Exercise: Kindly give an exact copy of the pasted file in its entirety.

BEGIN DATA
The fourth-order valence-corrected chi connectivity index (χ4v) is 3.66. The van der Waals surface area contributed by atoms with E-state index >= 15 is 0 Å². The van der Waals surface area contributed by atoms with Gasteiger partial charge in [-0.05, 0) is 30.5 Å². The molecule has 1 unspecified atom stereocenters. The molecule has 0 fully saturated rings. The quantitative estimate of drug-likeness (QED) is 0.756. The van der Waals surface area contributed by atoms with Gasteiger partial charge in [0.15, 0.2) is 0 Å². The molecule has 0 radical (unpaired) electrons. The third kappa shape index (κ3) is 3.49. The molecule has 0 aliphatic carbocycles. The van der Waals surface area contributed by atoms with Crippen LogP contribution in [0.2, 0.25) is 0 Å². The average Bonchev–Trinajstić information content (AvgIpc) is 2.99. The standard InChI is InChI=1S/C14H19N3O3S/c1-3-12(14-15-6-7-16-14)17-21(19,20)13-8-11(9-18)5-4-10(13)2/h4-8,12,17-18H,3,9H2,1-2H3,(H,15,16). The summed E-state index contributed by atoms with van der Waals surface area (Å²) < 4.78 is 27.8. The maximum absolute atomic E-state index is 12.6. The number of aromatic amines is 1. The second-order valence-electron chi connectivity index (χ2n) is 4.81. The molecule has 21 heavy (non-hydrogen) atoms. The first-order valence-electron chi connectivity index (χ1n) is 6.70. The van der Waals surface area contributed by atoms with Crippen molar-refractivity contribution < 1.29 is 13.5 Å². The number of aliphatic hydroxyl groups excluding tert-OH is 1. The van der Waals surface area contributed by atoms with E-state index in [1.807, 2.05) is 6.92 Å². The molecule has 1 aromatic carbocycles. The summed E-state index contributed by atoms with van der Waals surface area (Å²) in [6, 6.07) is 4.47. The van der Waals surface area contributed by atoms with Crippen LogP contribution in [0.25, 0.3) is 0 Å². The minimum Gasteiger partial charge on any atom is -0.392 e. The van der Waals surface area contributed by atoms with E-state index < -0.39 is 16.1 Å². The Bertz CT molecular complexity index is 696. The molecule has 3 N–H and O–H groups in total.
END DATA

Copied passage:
The fourth-order valence-corrected chi connectivity index (χ4v) is 3.66. The van der Waals surface area contributed by atoms with E-state index >= 15 is 0 Å². The van der Waals surface area contributed by atoms with Gasteiger partial charge in [-0.05, 0) is 30.5 Å². The molecule has 1 unspecified atom stereocenters. The molecule has 0 fully saturated rings. The quantitative estimate of drug-likeness (QED) is 0.756. The van der Waals surface area contributed by atoms with Gasteiger partial charge in [0.15, 0.2) is 0 Å². The molecule has 0 radical (unpaired) electrons. The third kappa shape index (κ3) is 3.49. The molecule has 0 aliphatic carbocycles. The van der Waals surface area contributed by atoms with Crippen LogP contribution in [0.2, 0.25) is 0 Å². The average Bonchev–Trinajstić information content (AvgIpc) is 2.99. The standard InChI is InChI=1S/C14H19N3O3S/c1-3-12(14-15-6-7-16-14)17-21(19,20)13-8-11(9-18)5-4-10(13)2/h4-8,12,17-18H,3,9H2,1-2H3,(H,15,16). The summed E-state index contributed by atoms with van der Waals surface area (Å²) < 4.78 is 27.8. The maximum absolute atomic E-state index is 12.6. The number of aromatic amines is 1. The second-order valence-electron chi connectivity index (χ2n) is 4.81. The molecule has 21 heavy (non-hydrogen) atoms. The first-order valence-electron chi connectivity index (χ1n) is 6.70. The van der Waals surface area contributed by atoms with Crippen molar-refractivity contribution < 1.29 is 13.5 Å². The number of aliphatic hydroxyl groups excluding tert-OH is 1. The van der Waals surface area contributed by atoms with E-state index in [1.807, 2.05) is 6.92 Å². The molecule has 1 aromatic carbocycles. The summed E-state index contributed by atoms with van der Waals surface area (Å²) in [6, 6.07) is 4.47. The van der Waals surface area contributed by atoms with Crippen LogP contribution in [0.25, 0.3) is 0 Å². The minimum Gasteiger partial charge on any atom is -0.392 e. The van der Waals surface area contributed by atoms with E-state index < -0.39 is 16.1 Å². The Bertz CT molecular complexity index is 696. The molecule has 3 N–H and O–H groups in total.